It was a camping trip in the desert – a one-off, or at least that is what one must hope it
was. It got out of hand. The drinking I mean. He got drunk and then one thing led to another.
There was a tent that gave them enough privacy, at least one would hope they didn’t groan out
in pleasure. It was uninhibited enough for their skin to mesh and do the deed. The broken bones
of fidelity on the ground, disintegrating into a warped, fast-forward until it was just dust in the
Despite the vastness, the desert hears and carries everything. The desert winds blow
every broken-down grain to its four corners and bring it back to the plot of sand where it started.
I would have liked it if he had told her. Men have a peculiar way of keeping heaviness to
themselves. Fooled by the solitude of the moment, believing the elements will carry it far and
wide and not return. Heedless enough to forget the web that nature entrusts itself with. But I
heard the whisperings first, or did I? That winter there was a fury of sandstorms; they never
happened without reason. And since my kind cannot carry heaviness, I had to tell her.
Discreetly, at first, nudging her towards the possibility. Hoping when her curiosity was piqued, he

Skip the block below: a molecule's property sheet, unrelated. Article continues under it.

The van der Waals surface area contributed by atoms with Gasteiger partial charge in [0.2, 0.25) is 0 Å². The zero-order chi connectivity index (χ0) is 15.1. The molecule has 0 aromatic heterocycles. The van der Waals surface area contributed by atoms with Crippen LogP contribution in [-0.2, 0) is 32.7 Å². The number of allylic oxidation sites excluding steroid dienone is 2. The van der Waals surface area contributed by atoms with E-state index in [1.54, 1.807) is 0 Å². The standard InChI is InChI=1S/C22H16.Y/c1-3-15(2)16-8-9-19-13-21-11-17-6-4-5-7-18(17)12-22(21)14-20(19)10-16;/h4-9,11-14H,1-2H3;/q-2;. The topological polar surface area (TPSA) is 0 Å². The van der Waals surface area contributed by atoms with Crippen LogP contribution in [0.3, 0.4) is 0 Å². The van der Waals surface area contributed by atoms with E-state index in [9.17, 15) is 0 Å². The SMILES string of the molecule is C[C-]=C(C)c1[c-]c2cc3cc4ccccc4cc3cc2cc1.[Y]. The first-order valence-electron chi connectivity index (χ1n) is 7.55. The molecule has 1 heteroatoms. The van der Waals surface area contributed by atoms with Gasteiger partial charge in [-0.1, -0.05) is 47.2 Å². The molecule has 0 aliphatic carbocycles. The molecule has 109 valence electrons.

would come clean, relieve himself of the dust that sat in the corners of his mouth, his brow. He
did not, but rather went about his day, red and proud, like the fire-body he had touched, with
only soot now covering his face, weighing his features down.
Then she noticed his comings and goings at odd hours. He blamed it on the job, on her
insistence that they come to this part of the world, but the sandstorms came again. This time,
sick of the haze, I carried her to the desert. At first she thought it was a mirage, but when we
moved towards it, the sand amplified sounds deafening us with what had happened and grains
assembled into a magnifying glass showing her that nobody escapes unscathed.
This poem appeared first on South Florida Poetry Journal.